Re: [Pythagorean-L] Introduction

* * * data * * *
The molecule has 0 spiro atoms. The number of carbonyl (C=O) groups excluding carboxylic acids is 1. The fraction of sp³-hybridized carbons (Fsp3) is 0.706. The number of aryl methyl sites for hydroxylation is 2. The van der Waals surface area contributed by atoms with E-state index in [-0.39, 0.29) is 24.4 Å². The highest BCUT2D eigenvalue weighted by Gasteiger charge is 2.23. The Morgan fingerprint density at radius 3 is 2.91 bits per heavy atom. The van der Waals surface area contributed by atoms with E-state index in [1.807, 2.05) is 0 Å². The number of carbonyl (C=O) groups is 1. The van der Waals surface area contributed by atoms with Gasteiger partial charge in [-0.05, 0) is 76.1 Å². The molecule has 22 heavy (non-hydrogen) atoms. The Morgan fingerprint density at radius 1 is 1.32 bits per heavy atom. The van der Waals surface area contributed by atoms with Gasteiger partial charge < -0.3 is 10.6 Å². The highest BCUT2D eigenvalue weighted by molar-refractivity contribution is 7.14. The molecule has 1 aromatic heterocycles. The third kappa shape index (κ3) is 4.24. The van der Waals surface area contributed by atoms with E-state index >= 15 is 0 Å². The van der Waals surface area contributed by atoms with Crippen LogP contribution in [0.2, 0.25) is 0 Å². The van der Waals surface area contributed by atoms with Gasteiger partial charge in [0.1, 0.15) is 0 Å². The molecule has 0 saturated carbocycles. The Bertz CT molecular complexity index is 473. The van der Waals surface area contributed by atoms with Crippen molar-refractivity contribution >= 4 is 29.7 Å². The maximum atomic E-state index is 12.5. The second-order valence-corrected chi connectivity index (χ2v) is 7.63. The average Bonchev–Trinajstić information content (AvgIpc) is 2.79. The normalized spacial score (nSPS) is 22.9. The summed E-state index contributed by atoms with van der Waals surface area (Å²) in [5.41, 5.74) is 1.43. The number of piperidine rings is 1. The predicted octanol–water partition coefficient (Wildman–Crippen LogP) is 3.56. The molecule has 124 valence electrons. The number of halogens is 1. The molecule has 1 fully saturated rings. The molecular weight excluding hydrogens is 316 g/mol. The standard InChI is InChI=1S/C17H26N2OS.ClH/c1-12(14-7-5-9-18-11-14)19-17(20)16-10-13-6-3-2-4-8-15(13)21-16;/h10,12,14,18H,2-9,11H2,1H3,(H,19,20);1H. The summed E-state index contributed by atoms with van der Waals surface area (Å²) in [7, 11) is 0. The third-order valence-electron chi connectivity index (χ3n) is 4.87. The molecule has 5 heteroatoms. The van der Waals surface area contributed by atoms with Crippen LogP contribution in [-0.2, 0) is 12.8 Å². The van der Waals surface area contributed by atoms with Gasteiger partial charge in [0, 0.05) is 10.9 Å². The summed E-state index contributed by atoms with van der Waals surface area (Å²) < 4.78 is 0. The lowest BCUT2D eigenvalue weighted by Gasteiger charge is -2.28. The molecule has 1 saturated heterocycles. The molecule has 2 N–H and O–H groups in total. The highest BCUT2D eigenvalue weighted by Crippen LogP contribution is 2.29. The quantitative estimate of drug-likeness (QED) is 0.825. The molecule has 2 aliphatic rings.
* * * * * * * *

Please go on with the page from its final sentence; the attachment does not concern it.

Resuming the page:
- Thank you for the invitation to your website. I'm sorry to take so long in reply but other business interfered and there's much to digest on your site. Sacred geometry is a subject dear to me so I enjoy working at understanding you. I like your treatment of it as "dialogue". (Don't write me off as an idiot yet, but I think the crop circle phenomena is a matter of Mother communicating with extraterrestial intelligence through geometry. Maybe a friendly little exchange with friends from somewhere far out there. lol.)I particularly related to your processing manner and how you draw your associations to the Sepheroth. I also love your extensions of the Platonic Solids, transcending them into new forms, or "Star" versions. Your mental processes work much like mine, very left-brained, though I'm more simple-minded and we work with different premises and material, all under the same banner of Kabbalah or Qabalah.Thanx for the tip regarding the Catholic Encyclopedia. I was not aware that it covered the Kabbalah, though I'm not surprised. Historically, it was studied extremely seriously by monks cloistered in their monastaries throughout Europe. But it has fallen into contemporary disfavor, seen as a "cultist" philosophy. I look forward to checking it out.To beginner students I usually recommend the same source that I started with and still regard as my mentoring vision: Will Parfitt and his book "The New Living Qabalah". He also wrote "The Qabalah" for the Element series. (He's a writer in the UK.)You might like him because he features a geometric vision.. A triangular application is at the core of his work. I am indebted to him for the concept of the "inclusive resolution of opposites", represented by the triangle as an expansion of the line. Two "opposite" points at the ends of a line are inclusively resolved (not compromised, which would just be another point somewhere in the same line) causing a 3rd point to be created. Thus Kether can be seen as an inclusive resolution of Binah and Chokmah, Tiphareth as resolution of Geburah and Chesed, and Yesod resolves Hod and Netzach. There are other triangles to be found as well and, under his perspective, the title of the middle pillar ("moderation") is misleading. It should be seen as possessing the qualities of both "severity" and "mercy", not a compromise between them.Anyway, on the surface, I like your concept of applying the Platonic Solids. I have not really had time yet to fully absorb your stuff. But I believe Pythagoras only knew 4 of them and was searching for the 5th before he died. (either the Dodecahedron or Icosahedron, I need to look it up.) But I think it would still be in keeping with his spirit if the 5th Solid were applied in a Supernal Sepherah, above the Abyss.I have a problem with your assignments of the Solids at your designated Sepheroth but I don't see it as a fault--the problem is mine alone. Your assignments are very consistent with tradition and, in certain critical places, I am the odd nutcake in a challenging mode with tradition. I'll elaborate in another post if you're interested..As for Number, and as a Pythagorean, this is where I'd have to take serious issue with your material, found in opening and closing paragraphs, whether or not they stand as premises or conclusions. Again, it's not a criticism as some kind of fault. Your understanding is very consistent with traditional Hebrew Kabbalah, and Christian Cabala by extension, as well as most occult Western mystery Qabalah and all the Hasidic rabbis and Kabbalistic psychologists in New York City! That is: Name is much more important (or sacred) than Number, "popular numerology be damned" as you say.I do agree that "popular numerology be damned", but that's not what Pythagoras was about when he held that Number is before all else and is, in fact and effect, divine. In traditional Kabbalah, and Jewish tradition in general, the Name of Yaweh is so sacred that it can't be uttered by mere mortals. But to Pythagoras, the Monad (the spirit of Number before Number) amounts to God (Yaweh). Pythagoras is the author of the phrase "Music of the Spheres", a Number-based Creation mythology comparable to the opening text in Genesis. If he had written the Bible, it would open with "In the Beginning was Number and Number was God..."Anyway, that doesn't preclude my gaining meaningful inspiration from your work, expecially in sacred geometry. I hope you can benefit from some of my weird slants too.There are other features in Pythagoras' work that I apply to my understanding of the Qabalah. For example, his Tetraktys is comparable to the Hebrew Tetragrammaton, and is derived from the triangular unitary representation of 4, created by 10 units (which gives it so much status as sacred), with 1 at the apex, 2 below that, 3 below that, and 4 units for the base.These are the 4 Worlds of my Pythagorean Qabalah, but given in sacred geometric representation using the 10 Sepheroth. Kether is 1--a point with no dimension. Chokmah and Binah is 2--a one dimensional line between two points. Geburah, Chesed, and Tiphareth (the "ethical triangle") is 3--a two dimensional plane in a triangle of three points. The remaining Sepheroth is 4--three dimensional reality in a pyramid, or tetrahedron, of four points. The apex (Yesod) is essentially "created" by the expansion of a triangle from plane to pyramid, from 2 to 3 dimensional reality, in the way that the triangle was created by the expansion of the line. It's not even necessary to alter the configuration of the Sepheroth for this concept, and the Worlds are still Origin, Creation, Formation, and Manifest. (Or something similar. Actually, I still love the traditional names, Atziluth, Briah, Yetzirah, and Assiah. Nobody can do Name like those old Hebrews, huh? I don't find myself running off for a classical Greek dictionary to make changes. lol.)But there is no source in traditional Kabbalah or Qabalah that I know of that divides the Sepheroth like this. And I have even more challenges to tradition--just by working hard to incorporate all the principles and teachings of Pythagoras that I can lay my mind on. But I'll have to save stuff for another posting if you're interested....OK, one more teaser: Pythagoras taught that there are 8 paths of Knowledge (not to be confused with Da'ath). And there are exactly 8 paths leading out from Tiphareth! (Tiphareth is the Sepherah of the ego dimension, the Self in the here and now, or the Christ consciousness in Christian Kabbalah, etc. I call it "The Control Tower".) Each of the 8 paths leads to one of the other Sepheroth. Only Malkuth, the closest to our physical world, is reached indirectly, through Yesod. (I call that the mind-body connection or "The Bond")Perhaps more significantly, in contrasting my Pythagorean Qabalah with traditional Kabbalah, is in NOT dealing with the 10 Commandments. Even though I respect that application as totally valid. How could a traditional Hebrew model NOT apply the 10 Commandments?But I cannot ignore the teachings of Pythagoras. He posed exactly 10 Pairs of Opposites--"resolved" entities emanated in a particular order--which are somehow "unresolved" upon creation and seek to become whole again. That's so Kabbalistic! Maybe it was something in the air in the Mediterranean basin and Fertile Crescent a few thousand years ago.These pairs, in order, are as follows. I'm attaching the Sepheroth too, but that's my addition. I don't know of anything that survives on Pythagoras that mentions the Kabbalah, though he did study in Egypt for about 20 years, so I can't believe he didn't know all about it. Bear in mind that the sacred spirit of Number is behind it all.Limited/Unlimited -- KetherOdd/Even -- ChokmahMany/One -- BinahRight/Left -- ChesedMale/Female -- GeburahMoving/Still -- TipharethStraight/Curved -- NetzachLight/Dark -- HodGood/Evil -- YesodSquare/Oblong -- MalkuthA couple other points of departure worth mentioning:For all the same reasons that I don't engage the 10 Commandments, I don't deal with Archangels for association/rulership in the Sepheroth either. I deal much more with planetary influence and rulership than the traditionalists do. Pythagoras, like all the classical Greeks, knew the validity of both geo-centric (Ptolmeic) and helio-centric astronomy. This is remarkably reflected in the Qabalah from the point of view at Malkuth (geo-centric) and from Tiphareth (helio-centric) though it is predominantly geo-centric. But it wasn't until Christianity that one had to be true and the other false/heresy.I also spend much more energy on the Veil of Paroketh than traditionalists, some of whom don't even mention it or they don't agree on where it's supposed to be placed. The Veil, of course, played an immensely important role in Pythagoras' ministry. I find it most meaningful to place it right through the middle of Tiphareth.All right, I'll quit boring everyone now. Thank you again for inviting me to your webside and inviting me to ramble on and on about the Pythagorean Qabalah.Blessed Be.